[0072] In a sixth series of experiments, the pH dependence of the bound water (FIG. 14) and the amide (FIG. 15) protons lifetimes, τM 298, were determined by variable temperature 1H NMR line width fitting. The chemically exchangeable bound water and amide protons have different dependence on pH. For bound water protons, the slowest exchange, i.e., largest τM 298, takes place at pH 7 (FIG. 14). Moreover, the pH dependence may be divided into two linear ranges: an acidic range where τM 298=68.6*pH−172.5; and a basic range where τM 298=−128.2*pH+1212.6, respectively. For the amide protons, the slowest exchange is at pH 5.5 (FIG. 15). In addition, the exchange limiting regimes (ΔωτM) calculated from the above data, for the magnetic field strength of 4.7, are all larger than 1, thus indicating that either the bound water or amide protons chemical exchange sites may serve as MT-CAs.

Experiment 7

[0073] In a seventh experiment, MT profiles were obtained for 62.5 mM aqueous solutions of the Eu(2) lanthanide-macrocylic complex. A saturating RF pulse of 2 s at the resonance frequency of bound water or amide protons, with a power of 41 db, was applied to a 3.5 cm volume coil. FIG. 16 shows that MT decreases were produced for Eu(2) by saturating bound water proton at about 57 ppm throughout the pH range of 3 to 9. As illustrated in FIG. 16, the magnitude of MT decrease has a complex dependence upon pH. The same set of data was plotted versus the bound water lifetime, τM 298, or the exchange limiting regime, ΔωτM, as shown in FIG. 17. The largest MT occurs for a ΔωτM ranging from about 12 to about 17, and optimally about 15. FIG. 18 further demonstrates that the MT effect continues to increase with the magnitude of saturation power applied, up to the maximum power (satpl=100; corresponding to 82 db) allowed by the MRI instrumentation used in the experiment.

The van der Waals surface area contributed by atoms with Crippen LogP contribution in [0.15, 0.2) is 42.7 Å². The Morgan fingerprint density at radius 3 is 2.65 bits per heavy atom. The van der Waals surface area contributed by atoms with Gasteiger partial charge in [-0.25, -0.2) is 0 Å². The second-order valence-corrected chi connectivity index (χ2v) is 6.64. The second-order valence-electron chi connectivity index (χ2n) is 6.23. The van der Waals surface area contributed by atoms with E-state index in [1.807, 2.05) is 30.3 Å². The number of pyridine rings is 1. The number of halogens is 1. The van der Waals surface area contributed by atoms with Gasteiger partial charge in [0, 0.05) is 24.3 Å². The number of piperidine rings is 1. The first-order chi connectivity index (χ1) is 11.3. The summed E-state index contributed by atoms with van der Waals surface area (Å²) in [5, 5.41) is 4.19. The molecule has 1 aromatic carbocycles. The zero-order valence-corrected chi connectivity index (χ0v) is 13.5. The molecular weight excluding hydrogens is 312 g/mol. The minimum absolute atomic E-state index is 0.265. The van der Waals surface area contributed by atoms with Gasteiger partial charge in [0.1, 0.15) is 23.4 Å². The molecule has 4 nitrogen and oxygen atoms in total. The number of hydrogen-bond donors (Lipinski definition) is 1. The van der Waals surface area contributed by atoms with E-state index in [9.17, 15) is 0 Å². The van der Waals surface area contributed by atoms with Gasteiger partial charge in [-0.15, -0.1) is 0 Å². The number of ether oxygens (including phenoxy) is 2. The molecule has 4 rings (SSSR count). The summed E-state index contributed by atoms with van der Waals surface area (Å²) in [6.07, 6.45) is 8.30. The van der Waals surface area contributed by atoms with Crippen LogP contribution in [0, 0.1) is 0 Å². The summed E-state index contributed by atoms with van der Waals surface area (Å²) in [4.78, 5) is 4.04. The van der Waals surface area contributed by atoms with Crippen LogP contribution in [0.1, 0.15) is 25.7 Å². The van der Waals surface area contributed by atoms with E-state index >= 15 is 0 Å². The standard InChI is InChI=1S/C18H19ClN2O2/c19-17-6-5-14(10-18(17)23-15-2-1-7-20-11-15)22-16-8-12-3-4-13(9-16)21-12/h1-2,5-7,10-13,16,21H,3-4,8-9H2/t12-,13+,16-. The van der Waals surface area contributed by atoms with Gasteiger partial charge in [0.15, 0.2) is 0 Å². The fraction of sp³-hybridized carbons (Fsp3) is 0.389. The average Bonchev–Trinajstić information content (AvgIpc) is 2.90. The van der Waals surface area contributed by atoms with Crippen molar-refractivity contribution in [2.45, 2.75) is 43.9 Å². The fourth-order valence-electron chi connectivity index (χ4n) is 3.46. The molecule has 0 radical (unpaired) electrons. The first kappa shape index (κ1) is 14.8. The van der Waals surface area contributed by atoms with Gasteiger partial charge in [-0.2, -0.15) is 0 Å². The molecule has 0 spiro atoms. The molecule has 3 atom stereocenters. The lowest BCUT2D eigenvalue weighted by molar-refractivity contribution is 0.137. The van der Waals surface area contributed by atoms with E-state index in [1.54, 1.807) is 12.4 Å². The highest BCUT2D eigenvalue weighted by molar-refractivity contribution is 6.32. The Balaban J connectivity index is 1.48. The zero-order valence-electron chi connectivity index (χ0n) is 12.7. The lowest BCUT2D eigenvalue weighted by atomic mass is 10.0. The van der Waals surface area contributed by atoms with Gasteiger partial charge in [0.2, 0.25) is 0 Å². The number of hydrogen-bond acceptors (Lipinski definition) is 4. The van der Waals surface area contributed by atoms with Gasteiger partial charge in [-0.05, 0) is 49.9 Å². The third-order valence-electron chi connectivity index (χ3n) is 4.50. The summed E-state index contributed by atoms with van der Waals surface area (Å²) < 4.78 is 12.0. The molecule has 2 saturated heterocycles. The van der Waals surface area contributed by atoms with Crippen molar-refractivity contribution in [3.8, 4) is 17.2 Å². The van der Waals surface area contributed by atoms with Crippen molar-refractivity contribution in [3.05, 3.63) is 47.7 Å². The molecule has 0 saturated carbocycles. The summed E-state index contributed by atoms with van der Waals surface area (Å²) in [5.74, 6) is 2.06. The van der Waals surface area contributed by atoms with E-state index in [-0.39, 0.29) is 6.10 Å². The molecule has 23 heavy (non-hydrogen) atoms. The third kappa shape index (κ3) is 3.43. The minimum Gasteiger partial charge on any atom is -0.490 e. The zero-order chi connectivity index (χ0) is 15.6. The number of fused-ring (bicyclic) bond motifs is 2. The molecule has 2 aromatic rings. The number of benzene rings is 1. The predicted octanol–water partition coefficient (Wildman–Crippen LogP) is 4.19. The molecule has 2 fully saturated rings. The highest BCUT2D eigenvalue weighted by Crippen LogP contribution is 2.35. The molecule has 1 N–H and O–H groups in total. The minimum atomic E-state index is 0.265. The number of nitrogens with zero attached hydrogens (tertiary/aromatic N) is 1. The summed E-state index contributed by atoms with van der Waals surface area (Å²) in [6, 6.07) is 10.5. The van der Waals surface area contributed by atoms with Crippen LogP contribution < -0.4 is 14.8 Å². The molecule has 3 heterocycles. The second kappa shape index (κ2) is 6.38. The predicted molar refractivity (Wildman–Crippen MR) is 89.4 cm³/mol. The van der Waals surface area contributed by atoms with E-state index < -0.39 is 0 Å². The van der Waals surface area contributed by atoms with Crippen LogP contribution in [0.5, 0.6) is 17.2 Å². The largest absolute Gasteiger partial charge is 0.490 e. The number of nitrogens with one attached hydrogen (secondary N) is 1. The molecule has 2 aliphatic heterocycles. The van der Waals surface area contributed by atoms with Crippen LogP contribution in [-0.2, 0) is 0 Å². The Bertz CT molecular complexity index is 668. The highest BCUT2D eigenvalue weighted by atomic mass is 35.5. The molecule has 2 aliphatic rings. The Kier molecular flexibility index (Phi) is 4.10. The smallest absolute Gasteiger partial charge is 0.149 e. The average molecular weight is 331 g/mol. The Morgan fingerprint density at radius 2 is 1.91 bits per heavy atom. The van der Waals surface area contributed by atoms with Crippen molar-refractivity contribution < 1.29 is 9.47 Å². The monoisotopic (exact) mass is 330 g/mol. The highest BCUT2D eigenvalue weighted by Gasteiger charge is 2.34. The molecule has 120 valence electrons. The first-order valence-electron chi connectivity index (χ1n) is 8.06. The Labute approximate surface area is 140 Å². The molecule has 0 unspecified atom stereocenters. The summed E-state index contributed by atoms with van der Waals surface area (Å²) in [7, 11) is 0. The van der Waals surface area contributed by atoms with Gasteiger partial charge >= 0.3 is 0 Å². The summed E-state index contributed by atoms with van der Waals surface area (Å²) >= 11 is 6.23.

Experiment 8

[0074] An eighth series of experiments was performed to examine the ability of the Eu(2) lanthanide-macrocylic complex to enhance MRI contrast by MT. Images and difference images were collected under conditions similar to that described for Experiment 3, using a sample comprising a inner vial of 62.5 mM Eu(2) and outer vial of water. FIGS. 19 and 20 are MT images obtained while saturating either the bound water or amide protons, respectively. These figures show that the MR signal of either chemically exchangeable protons may be saturated individually to provide large MT contrasts. For saturation of amide protons, however, a lower saturation power was preferred to avoid direct saturation of the bulk water MR signal. Importantly, by virtue of its farther distance from the bulk water MR signal, higher levels of saturating power, and therefore greater MT contrast, may be obtained by saturating the bound water proton MR signal than that obtained by saturating the amide protons. This point is further illustrated in Experiment 9.

Experiment 9